Some time ago I was given a tour of a building controls factory in the Chicago area. As you walked on to the production floor there was a monitor with the status of each production cell displayed. Of course, this information was provided by the MRP system. Tying this type of information to external market data and making it available to the whole value chain can, as the article points out, make the whole enterprise more efficient. It also helps management plan better. This is definately an aspect of making US manufacturing more efficient, but more imortantly, more responsive.
Naperlou, in general I agree with all of your statements. In the back of my mind though, I see echos of Robert McNamara applying similar methods to the soldiers in Vietnam, turning lives (and deaths) into numbers and efficiency factors.
While I agree in general with what is presented, I have seen "systems" create problems as well, especially when the system is trusted over all other (human, from the manufacturing floor) input.
An example that I observed several years ago was a plant that manufactures a catalog of small, relatively inexpensive widgets. They make a small number of high volume widgets, and quite a number of others in various quantities, down to perhaps 12 dozen per year of certain models.
The plant went through the typical process of just-in-time, lean manufacturing, and computer driven workflow, etc. A big emphasis was put on reducing changeover times for equipment, and making it quicker to produce parts in small lots. Once this capability was achieved, the workflow system started injecting small lots into the production schedules in any way that made sense to it (the computer).
Because of the nature of the manufacturing process for the widgets in question, some quantity of parts are lost to machine setups, and destructive testing requirements. So, every time a particular model needs to be manufactured, regardless of lot size, there will be some loss to the setup and testing processes. The workflow system didn't seem to take these factors into consideration.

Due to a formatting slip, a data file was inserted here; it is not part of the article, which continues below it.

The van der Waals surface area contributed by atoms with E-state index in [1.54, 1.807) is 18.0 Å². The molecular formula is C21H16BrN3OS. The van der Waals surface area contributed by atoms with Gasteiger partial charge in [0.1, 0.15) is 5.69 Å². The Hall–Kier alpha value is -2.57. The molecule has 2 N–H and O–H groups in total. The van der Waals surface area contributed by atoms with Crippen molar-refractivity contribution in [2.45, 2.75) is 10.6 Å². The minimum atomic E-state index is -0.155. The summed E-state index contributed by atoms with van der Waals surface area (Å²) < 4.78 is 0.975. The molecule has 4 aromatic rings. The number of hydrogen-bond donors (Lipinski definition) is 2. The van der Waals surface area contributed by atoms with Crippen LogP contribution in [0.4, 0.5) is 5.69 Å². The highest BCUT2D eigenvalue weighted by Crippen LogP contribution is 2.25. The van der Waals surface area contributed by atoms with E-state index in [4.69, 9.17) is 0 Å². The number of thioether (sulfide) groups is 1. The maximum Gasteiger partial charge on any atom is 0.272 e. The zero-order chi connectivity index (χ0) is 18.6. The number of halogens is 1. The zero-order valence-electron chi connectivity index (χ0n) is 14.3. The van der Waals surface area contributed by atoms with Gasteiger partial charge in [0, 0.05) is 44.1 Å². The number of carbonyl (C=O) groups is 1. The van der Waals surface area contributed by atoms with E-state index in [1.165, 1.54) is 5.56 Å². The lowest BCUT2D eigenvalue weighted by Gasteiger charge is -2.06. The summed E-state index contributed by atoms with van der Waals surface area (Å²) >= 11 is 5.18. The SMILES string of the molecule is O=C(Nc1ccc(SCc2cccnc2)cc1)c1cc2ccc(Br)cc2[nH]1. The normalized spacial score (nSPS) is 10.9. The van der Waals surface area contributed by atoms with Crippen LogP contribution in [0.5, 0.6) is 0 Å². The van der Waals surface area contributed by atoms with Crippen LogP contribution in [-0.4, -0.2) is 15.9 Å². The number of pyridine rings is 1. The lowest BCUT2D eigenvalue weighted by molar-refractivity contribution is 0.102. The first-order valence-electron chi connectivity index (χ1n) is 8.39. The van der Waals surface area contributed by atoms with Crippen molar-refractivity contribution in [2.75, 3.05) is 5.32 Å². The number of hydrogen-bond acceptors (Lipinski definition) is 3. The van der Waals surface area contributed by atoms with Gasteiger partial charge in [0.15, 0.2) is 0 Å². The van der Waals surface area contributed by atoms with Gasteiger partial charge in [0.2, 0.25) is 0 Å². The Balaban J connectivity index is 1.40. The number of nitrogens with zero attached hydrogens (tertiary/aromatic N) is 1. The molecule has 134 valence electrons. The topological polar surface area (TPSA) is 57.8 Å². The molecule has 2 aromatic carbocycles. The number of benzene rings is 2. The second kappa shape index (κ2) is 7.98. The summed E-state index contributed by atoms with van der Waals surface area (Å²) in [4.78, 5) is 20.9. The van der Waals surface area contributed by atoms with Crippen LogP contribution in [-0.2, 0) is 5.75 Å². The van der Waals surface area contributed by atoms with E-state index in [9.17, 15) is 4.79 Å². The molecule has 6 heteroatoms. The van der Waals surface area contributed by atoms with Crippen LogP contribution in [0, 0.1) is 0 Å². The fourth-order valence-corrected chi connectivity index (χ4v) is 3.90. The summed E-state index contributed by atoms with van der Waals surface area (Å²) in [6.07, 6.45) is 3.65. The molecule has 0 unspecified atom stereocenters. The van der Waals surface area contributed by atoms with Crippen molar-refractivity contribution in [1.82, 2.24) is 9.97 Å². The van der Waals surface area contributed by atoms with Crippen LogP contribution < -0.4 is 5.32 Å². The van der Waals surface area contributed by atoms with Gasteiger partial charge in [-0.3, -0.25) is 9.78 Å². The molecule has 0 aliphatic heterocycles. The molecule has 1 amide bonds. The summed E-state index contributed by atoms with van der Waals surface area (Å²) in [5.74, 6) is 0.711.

The end result was that instead of scheduling and manufacturing some profitable number of pieces, the system would kick out orders of perhaps 12 pieces or less of a product that would sell at a rate of 12 per month, year after year.
The common sense approach would be to produce 12 months worth of the parts, which may produce 4 or 5 scrap parts, instead of producing 12 per month, every month, and producing the same 4 or 5 (sometimes more) scrap parts each month.
The end result was that the company focused on their high volume parts and sent all of the "losers" to Mexico. I would contend that most of the losers would be winners if they used some common sense in scheduling, instead of completely trusting the computerized system.
" value-add services" " Insight is critical" "glean better data from multiple touch points"
"highest possible level of visibility and intelligence"
"a key reason for that shifting dynamic" " the agility needed to maintain a competitive edge" "operations that leverage technology to its fullest"
I challange you to re-write that article in English. Once you remove all the Dilbert-style management buzzwords theres not a lot of information left. It's little more than "collect data, and use it to make your production line more efficient".
I think the editors of DN should have required the author to clean in up a bit, too.
Fifty-six-year-old Pasquale Russo has been doing metalwork for more than 30 years in a tiny southern Italy village. Many craftsmen like him brought with them fabrication skills when they came from the Old World to America.
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